WASHINGTON – Sen. Robert C. Byrd of West Virginia, the longest-serving senator in history, returned to the chamber Thursday for an all-day series of votes on the federal budget.
His appearance surprised many of his colleagues given his series of hospital stays after a fall at his Virginia home last month.
Senators lined up to shake hands or share hugs with the 90-year-old chairman of the Appropriations Committee. Sitting in a wheelchair, the white-maned Democrat appeared happy to chat with his well-wishers and cast votes — loudly enough to be heard in the gallery overhead — on a series of amendments to the federal budget.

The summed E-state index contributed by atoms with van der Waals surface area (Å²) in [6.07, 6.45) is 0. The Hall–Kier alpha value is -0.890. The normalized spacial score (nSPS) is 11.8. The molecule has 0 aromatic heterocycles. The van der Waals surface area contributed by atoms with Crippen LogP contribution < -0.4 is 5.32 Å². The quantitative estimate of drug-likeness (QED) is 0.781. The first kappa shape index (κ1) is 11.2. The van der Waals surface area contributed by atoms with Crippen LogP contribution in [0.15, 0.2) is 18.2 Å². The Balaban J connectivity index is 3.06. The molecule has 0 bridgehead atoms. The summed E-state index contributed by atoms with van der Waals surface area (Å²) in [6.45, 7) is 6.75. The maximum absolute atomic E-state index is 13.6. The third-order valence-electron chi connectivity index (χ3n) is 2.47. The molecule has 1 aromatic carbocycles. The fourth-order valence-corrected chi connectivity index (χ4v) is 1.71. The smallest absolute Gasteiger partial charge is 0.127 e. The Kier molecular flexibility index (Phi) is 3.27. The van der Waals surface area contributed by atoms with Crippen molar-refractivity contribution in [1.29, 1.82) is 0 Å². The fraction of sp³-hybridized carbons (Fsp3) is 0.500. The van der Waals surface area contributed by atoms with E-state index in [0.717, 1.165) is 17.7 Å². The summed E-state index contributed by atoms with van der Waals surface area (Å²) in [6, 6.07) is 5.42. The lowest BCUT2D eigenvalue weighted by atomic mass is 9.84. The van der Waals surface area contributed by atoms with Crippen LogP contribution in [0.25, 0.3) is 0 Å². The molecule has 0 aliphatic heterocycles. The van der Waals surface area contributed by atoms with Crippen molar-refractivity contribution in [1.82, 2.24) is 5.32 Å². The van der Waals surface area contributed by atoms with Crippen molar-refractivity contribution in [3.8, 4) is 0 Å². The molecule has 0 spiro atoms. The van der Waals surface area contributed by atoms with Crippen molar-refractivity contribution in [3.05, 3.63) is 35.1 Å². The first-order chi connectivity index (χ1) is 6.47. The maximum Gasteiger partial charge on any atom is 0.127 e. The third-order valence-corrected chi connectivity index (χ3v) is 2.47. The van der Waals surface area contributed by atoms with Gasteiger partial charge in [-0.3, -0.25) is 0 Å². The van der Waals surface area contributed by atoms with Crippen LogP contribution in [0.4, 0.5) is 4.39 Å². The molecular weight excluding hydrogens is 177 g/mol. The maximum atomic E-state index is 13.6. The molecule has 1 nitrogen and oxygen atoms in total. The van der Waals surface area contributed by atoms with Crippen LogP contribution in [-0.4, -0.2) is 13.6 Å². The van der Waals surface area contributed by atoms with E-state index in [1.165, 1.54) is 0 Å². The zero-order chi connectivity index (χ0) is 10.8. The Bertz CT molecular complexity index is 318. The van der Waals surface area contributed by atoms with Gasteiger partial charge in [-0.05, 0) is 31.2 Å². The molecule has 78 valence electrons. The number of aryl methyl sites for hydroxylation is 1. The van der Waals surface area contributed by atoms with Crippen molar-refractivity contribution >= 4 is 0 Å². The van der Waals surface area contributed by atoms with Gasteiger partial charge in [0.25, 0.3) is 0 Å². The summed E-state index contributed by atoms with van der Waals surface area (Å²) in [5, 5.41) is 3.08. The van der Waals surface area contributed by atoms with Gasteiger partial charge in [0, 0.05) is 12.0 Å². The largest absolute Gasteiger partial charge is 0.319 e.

As Senate president pro tempore, Byrd is third in line for the presidency behind Vice President Dick Cheney and House Speaker Nancy Pelosi of California, should President Bush ever become unable to serve.
Byrd's presence quieted rumors that had been circulating in recent days about him stepping down from his chairmanship or the Senate. Majority Democrats have been making contingency plans for other senators to take over Byrd's duties when he is absent.